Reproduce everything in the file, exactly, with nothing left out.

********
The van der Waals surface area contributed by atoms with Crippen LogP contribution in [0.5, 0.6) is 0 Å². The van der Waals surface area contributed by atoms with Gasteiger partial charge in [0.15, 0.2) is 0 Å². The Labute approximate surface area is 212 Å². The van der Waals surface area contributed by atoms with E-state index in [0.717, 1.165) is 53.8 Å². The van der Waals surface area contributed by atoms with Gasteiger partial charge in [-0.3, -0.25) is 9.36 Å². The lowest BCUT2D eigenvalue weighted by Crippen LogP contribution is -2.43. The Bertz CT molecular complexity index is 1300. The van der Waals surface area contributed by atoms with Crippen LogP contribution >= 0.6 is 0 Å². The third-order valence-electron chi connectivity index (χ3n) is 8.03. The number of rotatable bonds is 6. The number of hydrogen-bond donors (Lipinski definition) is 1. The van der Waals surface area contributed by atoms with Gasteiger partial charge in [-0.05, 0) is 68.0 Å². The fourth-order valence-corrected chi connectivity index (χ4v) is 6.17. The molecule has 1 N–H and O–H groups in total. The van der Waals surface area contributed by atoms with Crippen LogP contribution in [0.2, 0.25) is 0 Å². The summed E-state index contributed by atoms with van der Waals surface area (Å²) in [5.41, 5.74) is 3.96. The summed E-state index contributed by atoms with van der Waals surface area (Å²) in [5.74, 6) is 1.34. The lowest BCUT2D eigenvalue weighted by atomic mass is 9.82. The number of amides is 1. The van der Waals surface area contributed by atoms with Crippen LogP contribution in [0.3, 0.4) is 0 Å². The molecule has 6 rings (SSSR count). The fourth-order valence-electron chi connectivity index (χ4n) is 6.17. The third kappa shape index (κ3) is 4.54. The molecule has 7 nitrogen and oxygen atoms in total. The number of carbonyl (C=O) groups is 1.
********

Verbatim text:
The van der Waals surface area contributed by atoms with Crippen LogP contribution in [0.5, 0.6) is 0 Å². The van der Waals surface area contributed by atoms with Gasteiger partial charge in [0.15, 0.2) is 0 Å². The Labute approximate surface area is 212 Å². The van der Waals surface area contributed by atoms with E-state index in [0.717, 1.165) is 53.8 Å². The van der Waals surface area contributed by atoms with Gasteiger partial charge in [-0.3, -0.25) is 9.36 Å². The lowest BCUT2D eigenvalue weighted by Crippen LogP contribution is -2.43. The Bertz CT molecular complexity index is 1300. The van der Waals surface area contributed by atoms with Crippen LogP contribution >= 0.6 is 0 Å². The third-order valence-electron chi connectivity index (χ3n) is 8.03. The number of rotatable bonds is 6. The number of hydrogen-bond donors (Lipinski definition) is 1. The van der Waals surface area contributed by atoms with Gasteiger partial charge in [-0.05, 0) is 68.0 Å². The fourth-order valence-corrected chi connectivity index (χ4v) is 6.17. The molecule has 1 N–H and O–H groups in total. The van der Waals surface area contributed by atoms with Crippen LogP contribution in [0.2, 0.25) is 0 Å². The summed E-state index contributed by atoms with van der Waals surface area (Å²) in [5.41, 5.74) is 3.96. The summed E-state index contributed by atoms with van der Waals surface area (Å²) in [5.74, 6) is 1.34. The lowest BCUT2D eigenvalue weighted by atomic mass is 9.82. The number of amides is 1. The van der Waals surface area contributed by atoms with Crippen LogP contribution in [0.3, 0.4) is 0 Å². The molecule has 6 rings (SSSR count). The fourth-order valence-electron chi connectivity index (χ4n) is 6.17. The third kappa shape index (κ3) is 4.54. The molecule has 7 nitrogen and oxygen atoms in total. The number of carbonyl (C=O) groups is 1.